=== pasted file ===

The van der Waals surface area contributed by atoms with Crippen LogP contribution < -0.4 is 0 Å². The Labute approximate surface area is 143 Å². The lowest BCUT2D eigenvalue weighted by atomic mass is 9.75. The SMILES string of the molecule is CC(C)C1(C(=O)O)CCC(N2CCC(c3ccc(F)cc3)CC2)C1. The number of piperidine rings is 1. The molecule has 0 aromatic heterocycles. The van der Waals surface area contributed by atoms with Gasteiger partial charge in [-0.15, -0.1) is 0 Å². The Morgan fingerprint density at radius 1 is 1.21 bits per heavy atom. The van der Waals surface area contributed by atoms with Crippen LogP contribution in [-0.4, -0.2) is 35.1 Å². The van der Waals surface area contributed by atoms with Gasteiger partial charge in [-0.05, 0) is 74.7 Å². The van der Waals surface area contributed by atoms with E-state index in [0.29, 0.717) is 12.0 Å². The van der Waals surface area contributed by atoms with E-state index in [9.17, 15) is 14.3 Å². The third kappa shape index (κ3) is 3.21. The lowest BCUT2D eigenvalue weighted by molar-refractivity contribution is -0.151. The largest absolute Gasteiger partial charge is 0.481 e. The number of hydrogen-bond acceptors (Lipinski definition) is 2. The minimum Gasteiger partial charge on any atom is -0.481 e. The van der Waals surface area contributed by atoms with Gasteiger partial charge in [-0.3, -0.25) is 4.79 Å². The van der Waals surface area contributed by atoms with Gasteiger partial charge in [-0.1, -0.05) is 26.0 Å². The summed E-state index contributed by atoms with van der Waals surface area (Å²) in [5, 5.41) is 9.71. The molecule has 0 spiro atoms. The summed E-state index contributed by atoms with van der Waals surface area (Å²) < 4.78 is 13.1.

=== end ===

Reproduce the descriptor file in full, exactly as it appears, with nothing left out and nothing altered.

The van der Waals surface area contributed by atoms with Crippen LogP contribution < -0.4 is 0 Å². The Labute approximate surface area is 143 Å². The lowest BCUT2D eigenvalue weighted by atomic mass is 9.75. The SMILES string of the molecule is CC(C)C1(C(=O)O)CCC(N2CCC(c3ccc(F)cc3)CC2)C1. The number of piperidine rings is 1. The molecule has 0 aromatic heterocycles. The van der Waals surface area contributed by atoms with Gasteiger partial charge in [-0.15, -0.1) is 0 Å². The Morgan fingerprint density at radius 1 is 1.21 bits per heavy atom. The van der Waals surface area contributed by atoms with Crippen LogP contribution in [-0.4, -0.2) is 35.1 Å². The van der Waals surface area contributed by atoms with Gasteiger partial charge in [-0.05, 0) is 74.7 Å². The van der Waals surface area contributed by atoms with E-state index in [0.29, 0.717) is 12.0 Å². The van der Waals surface area contributed by atoms with E-state index in [9.17, 15) is 14.3 Å². The third kappa shape index (κ3) is 3.21. The lowest BCUT2D eigenvalue weighted by molar-refractivity contribution is -0.151. The largest absolute Gasteiger partial charge is 0.481 e. The number of hydrogen-bond acceptors (Lipinski definition) is 2. The minimum Gasteiger partial charge on any atom is -0.481 e. The van der Waals surface area contributed by atoms with Gasteiger partial charge in [-0.3, -0.25) is 4.79 Å². The van der Waals surface area contributed by atoms with Gasteiger partial charge in [-0.1, -0.05) is 26.0 Å². The summed E-state index contributed by atoms with van der Waals surface area (Å²) in [5, 5.41) is 9.71. The molecule has 0 spiro atoms. The summed E-state index contributed by atoms with van der Waals surface area (Å²) < 4.78 is 13.1.